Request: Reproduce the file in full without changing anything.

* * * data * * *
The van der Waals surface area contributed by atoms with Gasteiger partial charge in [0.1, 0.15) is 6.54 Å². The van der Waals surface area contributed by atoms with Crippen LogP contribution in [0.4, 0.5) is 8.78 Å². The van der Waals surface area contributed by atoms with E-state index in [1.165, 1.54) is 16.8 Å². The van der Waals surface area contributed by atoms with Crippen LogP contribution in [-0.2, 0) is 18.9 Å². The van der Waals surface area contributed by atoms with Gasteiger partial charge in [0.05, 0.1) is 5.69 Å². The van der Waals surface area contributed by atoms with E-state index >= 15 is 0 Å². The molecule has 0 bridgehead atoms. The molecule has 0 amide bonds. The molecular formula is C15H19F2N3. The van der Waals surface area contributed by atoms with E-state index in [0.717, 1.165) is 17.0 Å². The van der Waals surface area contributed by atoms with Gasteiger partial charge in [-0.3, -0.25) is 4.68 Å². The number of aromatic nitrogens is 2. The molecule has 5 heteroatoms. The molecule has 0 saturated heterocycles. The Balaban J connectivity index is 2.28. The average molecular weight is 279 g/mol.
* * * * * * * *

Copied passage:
The van der Waals surface area contributed by atoms with Gasteiger partial charge in [0.1, 0.15) is 6.54 Å². The van der Waals surface area contributed by atoms with Crippen LogP contribution in [0.4, 0.5) is 8.78 Å². The van der Waals surface area contributed by atoms with E-state index in [1.165, 1.54) is 16.8 Å². The van der Waals surface area contributed by atoms with Crippen LogP contribution in [-0.2, 0) is 18.9 Å². The van der Waals surface area contributed by atoms with Gasteiger partial charge in [0.05, 0.1) is 5.69 Å². The van der Waals surface area contributed by atoms with E-state index >= 15 is 0 Å². The molecule has 0 bridgehead atoms. The molecule has 0 amide bonds. The molecular formula is C15H19F2N3. The van der Waals surface area contributed by atoms with E-state index in [0.717, 1.165) is 17.0 Å². The van der Waals surface area contributed by atoms with Gasteiger partial charge in [-0.3, -0.25) is 4.68 Å². The number of aromatic nitrogens is 2. The molecule has 5 heteroatoms. The molecule has 0 saturated heterocycles. The Balaban J connectivity index is 2.28. The average molecular weight is 279 g/mol.